That’s right. A challenge.

If you only take away one thing from my talk today, I want you to remember this: it isn’t where you’ve been, what you’d done or what you’ve got: it’s what you do with it that counts.

What I want to do today is challenge you in what you do with what you’ve got. I’ve got three stories to share with you today – one that might help see how to work with what you’ve got, one about the perspective you should have, and one that is about why you should do it, rather than talk about it.

Find something you want to work hard, be passionate and get better at

As I mentioned before, I’m a drop out. It was early 2000, and the whole world was crazy. The internet was changing everything, or so they said. I’d been dabbling as a freelance web developer to make some extra money to spend on beer, back in the days when that meant writing code first, and making things pretty and usable second. The minority of Australian households with internet connections all used modems, and frankly, the quality of web design sucked.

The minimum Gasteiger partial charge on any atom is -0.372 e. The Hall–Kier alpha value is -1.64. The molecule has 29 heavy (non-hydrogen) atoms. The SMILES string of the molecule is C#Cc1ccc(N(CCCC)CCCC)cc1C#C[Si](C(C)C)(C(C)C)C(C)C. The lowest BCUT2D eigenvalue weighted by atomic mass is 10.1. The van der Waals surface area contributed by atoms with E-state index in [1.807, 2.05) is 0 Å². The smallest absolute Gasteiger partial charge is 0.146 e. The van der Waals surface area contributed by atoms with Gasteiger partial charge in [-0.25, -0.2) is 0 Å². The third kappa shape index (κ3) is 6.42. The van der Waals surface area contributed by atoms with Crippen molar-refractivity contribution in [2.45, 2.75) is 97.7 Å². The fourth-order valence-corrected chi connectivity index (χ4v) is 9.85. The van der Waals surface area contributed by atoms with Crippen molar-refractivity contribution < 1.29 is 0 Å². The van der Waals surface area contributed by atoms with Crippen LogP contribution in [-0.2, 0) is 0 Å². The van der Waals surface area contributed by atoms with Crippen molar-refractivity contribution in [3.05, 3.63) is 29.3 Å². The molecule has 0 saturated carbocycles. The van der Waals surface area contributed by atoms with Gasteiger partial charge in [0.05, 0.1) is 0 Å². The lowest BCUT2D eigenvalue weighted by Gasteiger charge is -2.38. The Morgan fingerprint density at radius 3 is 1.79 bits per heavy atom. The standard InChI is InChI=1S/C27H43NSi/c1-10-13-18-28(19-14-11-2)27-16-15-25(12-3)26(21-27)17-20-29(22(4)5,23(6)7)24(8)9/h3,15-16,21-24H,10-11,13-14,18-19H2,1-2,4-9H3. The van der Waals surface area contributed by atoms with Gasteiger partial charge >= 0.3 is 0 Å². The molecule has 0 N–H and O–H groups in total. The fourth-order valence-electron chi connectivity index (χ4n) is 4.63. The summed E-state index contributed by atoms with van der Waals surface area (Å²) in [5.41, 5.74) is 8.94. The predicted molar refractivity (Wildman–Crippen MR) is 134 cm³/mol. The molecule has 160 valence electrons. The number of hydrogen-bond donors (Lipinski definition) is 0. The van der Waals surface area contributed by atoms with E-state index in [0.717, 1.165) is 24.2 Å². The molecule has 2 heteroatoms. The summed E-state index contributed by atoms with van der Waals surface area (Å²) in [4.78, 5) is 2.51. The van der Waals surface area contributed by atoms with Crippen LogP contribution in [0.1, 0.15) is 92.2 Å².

So, in early 2000, I dropped out of uni, quit my job at the Novotel, and moved out of home, all in the course of a couple of months. I registered my company, Internetrix on the 10th of April 2000, and within a week, the Nasdaq crashed.

The dot com bubble burst, and I’d just staked my ability to survive on an industry that was just taken around the back of the shed and shot.

As you can imagine, this situation presented a few challenges. So how was I able to grow from Internetrix from a one-man-band into an award winning company, recognised as a partner by companies like Google, with clients in the US, Japan, China and of course here in Australia?

In short, there were three things – work hard, be passionate and never stand still.

Selling thousands of dollars of IT services to businesses when you’re a 20 year old with no track record is bloody hard. When they’re small businesses, it is harder. When they’re small businesses in Wollongong, it is almost impossible.